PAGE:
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When the Affordable Care Act (ACA) was signed into law in March 2010, our country took a giant step forward in making healthcare more affordable and accessible for all, especially middle class and working poor families, individuals with disabilities and chronic diseases, children, and seniors.

There is no question in my mind that we must make improvements to our healthcare system, but this work must always have as its goal the expansion of healthcare to as many Americans as possible. The need for continued health care reform hits close to home: Florida has one of the highest rates of uninsured residents in the country, and one of the lowest rates of employer-based coverage. For many of my constituents, the cost of care remains far too high, while for others, access to care remains a challenge. To make matters worse, our nation continues to face disparities in which people are disproportionally affected by diseases as a result of their race, sexual orientation, socio-economic group, and place of residence. I continue to advocate strongly for reforms to improve, expand, and lower the cost of healthcare.


Three decades after it was first reported nationally, HIV/AIDS has proven to be one of the most serious global health concerns in modern history, infecting and affecting people across the lines of race, class, religion, and sexual orientation.  In the United States, approximately 1.1 million people are living with HIV/AIDS and an estimated 56,300 Americans are newly infected with HIV each year.  Moreover, as a result of health care disparities and other persistent challenges such as stigma and homophobia, new HIV infections are higher among African Americans, Hispanics, and men who have sex with men (MSM) than other groups.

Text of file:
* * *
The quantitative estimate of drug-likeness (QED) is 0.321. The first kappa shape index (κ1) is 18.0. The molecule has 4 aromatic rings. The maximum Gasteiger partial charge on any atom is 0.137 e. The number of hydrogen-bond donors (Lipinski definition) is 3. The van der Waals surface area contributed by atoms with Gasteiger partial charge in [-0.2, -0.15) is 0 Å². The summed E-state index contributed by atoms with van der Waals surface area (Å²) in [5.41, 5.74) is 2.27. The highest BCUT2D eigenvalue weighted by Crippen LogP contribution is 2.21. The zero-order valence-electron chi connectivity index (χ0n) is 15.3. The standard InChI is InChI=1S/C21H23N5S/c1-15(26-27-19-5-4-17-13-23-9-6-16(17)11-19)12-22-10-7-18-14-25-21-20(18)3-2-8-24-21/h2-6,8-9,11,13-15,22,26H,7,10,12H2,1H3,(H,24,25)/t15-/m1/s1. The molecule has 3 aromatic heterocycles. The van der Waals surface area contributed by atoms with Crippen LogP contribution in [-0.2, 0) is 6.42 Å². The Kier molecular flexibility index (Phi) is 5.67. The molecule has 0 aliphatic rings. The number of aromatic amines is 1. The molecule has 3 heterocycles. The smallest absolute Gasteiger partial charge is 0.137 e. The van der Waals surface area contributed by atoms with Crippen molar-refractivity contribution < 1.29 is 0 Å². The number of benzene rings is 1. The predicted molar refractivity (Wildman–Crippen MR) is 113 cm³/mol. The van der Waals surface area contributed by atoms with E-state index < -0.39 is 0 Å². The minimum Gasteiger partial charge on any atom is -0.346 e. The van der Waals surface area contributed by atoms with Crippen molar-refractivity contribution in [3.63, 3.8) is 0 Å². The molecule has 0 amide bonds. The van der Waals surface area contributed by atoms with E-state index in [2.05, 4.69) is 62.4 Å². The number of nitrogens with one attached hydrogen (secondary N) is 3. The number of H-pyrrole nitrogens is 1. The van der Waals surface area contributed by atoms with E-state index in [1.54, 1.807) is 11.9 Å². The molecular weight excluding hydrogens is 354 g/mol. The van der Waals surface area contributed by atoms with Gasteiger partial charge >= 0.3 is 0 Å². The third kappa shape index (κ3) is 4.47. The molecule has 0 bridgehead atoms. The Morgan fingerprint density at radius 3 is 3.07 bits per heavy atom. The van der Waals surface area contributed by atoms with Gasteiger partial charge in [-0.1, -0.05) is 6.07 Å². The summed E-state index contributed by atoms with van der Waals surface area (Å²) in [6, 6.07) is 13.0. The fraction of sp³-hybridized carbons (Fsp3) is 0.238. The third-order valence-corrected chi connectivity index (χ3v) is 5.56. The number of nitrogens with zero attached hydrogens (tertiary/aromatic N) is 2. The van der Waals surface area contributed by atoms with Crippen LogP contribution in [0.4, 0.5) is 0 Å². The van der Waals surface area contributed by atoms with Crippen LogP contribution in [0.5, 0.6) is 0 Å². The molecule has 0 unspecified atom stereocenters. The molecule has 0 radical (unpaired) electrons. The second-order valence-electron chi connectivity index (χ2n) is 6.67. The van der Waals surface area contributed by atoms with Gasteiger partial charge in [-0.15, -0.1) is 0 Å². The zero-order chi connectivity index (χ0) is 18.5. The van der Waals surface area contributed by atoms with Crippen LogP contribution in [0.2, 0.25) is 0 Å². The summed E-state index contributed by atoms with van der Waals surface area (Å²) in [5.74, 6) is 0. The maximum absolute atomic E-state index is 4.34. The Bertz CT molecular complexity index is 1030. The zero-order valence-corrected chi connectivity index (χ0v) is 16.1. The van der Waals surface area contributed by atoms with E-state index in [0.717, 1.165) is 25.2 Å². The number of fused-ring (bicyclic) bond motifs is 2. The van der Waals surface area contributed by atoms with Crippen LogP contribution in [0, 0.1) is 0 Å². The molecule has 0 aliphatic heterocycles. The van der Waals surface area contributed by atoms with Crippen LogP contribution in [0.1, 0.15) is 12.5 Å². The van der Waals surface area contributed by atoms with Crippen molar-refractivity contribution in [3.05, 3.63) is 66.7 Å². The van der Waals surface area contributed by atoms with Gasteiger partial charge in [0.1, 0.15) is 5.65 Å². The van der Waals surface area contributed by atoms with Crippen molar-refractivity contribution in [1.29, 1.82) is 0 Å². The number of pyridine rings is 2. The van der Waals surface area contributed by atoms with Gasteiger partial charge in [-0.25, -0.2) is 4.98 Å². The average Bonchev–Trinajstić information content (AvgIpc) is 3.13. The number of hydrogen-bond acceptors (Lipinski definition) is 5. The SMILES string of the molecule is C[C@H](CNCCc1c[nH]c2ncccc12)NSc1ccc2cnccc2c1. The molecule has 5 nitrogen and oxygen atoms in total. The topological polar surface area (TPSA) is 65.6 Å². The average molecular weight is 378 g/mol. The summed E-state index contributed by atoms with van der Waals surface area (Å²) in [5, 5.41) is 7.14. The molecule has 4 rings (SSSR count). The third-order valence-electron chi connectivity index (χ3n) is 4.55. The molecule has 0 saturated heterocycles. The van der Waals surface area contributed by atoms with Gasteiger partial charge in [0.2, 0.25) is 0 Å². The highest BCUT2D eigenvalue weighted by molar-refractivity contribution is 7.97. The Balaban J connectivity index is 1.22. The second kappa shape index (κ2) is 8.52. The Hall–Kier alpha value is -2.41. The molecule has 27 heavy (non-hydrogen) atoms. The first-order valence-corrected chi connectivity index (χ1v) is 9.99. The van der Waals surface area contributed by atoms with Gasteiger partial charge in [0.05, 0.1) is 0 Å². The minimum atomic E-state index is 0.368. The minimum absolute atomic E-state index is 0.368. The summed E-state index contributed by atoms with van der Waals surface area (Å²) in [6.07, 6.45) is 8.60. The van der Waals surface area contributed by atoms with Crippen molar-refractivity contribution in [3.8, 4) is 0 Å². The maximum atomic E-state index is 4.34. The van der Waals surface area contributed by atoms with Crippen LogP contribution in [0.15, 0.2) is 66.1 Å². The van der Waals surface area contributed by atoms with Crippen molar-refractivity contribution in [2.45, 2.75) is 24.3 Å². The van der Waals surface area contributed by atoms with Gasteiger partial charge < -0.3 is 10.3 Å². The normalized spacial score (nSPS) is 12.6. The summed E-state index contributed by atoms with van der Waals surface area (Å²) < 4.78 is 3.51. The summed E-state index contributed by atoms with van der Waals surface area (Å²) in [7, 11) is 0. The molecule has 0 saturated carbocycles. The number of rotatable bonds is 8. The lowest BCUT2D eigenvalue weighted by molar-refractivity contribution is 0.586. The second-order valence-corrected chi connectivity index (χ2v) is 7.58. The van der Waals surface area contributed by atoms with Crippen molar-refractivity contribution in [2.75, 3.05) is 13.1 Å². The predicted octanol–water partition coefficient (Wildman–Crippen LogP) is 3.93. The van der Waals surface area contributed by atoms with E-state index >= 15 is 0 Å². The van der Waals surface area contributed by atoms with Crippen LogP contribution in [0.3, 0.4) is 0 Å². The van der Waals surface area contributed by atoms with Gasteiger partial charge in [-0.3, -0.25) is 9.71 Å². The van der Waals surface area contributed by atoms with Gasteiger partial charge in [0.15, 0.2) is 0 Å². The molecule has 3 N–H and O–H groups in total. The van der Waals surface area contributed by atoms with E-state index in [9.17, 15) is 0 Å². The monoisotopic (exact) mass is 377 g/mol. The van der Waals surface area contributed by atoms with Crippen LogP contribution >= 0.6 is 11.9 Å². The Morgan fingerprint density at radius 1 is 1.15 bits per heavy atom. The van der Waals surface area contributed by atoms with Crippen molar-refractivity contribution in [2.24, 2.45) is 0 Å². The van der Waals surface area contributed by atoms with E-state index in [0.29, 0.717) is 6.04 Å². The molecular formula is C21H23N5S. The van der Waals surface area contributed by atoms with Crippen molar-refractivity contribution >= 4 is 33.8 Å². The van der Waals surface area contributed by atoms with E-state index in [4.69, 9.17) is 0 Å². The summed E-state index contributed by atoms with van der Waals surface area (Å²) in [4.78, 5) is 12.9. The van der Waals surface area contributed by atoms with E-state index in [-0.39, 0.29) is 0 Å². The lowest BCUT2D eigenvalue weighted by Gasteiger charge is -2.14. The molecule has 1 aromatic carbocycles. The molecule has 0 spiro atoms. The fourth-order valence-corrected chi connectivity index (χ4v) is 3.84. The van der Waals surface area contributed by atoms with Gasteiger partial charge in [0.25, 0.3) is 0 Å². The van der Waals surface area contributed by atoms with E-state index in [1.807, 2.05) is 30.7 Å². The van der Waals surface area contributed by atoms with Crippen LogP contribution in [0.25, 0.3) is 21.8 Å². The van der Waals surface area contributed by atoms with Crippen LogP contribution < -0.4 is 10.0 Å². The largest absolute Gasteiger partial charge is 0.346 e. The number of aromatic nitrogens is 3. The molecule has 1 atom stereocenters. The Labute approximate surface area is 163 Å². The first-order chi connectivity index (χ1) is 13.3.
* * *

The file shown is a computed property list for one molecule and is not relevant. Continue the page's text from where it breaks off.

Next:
Thanks to the dedication of countless scientists, health care providers, government officials, organizations, and activists, more and more people can live with HIV/AIDS rather than die from it.  And while we are closer to realizing an AIDS-free generation than ever before, HIV/AIDS remains a significant public health challenge, with high rates of infection disproportionately impacting many communities.

Although HIV/AIDS knows no borders, the disease has taken a particularly devastating toll on my Congressional district.   Florida continues to rank among the top-three states in the nation in reported HIV/AIDS cases.  Nearly half of these are concentrated in Broward, Miami-Dade, and Orange Counties, with Broward County having the highest rate of HIV infection per-capita in the country

I will continue working to improve health care services for people living with HIV/AIDS, including within the framework of the Affordable Care Act.  Furthermore, I remain committed to supporting the AIDS Drug Assistance Program (ADAP), the Ryan White Program, and the National AIDS Strategy.

Supporting Medical Research

Over the past decade, our nation’s investment in the National Institute of Health (NIH) and other research agencies has fallen short of what is needed. NIH conducts research that is too expensive and risky for private industry, but has led to major advancements in our understanding of rare diseases. I believe we must sufficiently fund medical research to promote medical breakthroughs and save lives.

According to the Centers for Disease Control and Prevention (CDC), as many as five million Americans have Alzheimer’s disease.  To date, no cure is available and experts estimate that, without action, the number of Alzheimer’s cases will grow to an astounding 16 million by the year 2050. Already the sixth leading cause of death in the United States, the direct cost of this disease and other dementias is expected to exceed $260 million this year. We must make investments in researching a cure for Alzheimer’s disease so that individuals and their families will no longer have to face this debilitating and tragic disease.

Additionally, more than 250,000 new cases of invasive breast cancer will be diagnosed this year among U.S. women. We have made progress in preventing cancer and more accurately diagnosing and treating the disease. Nearly every American knows someone whose life has been affected by this terrible disease. We must continue to fund cancer research so that we can end cancer once and for all.

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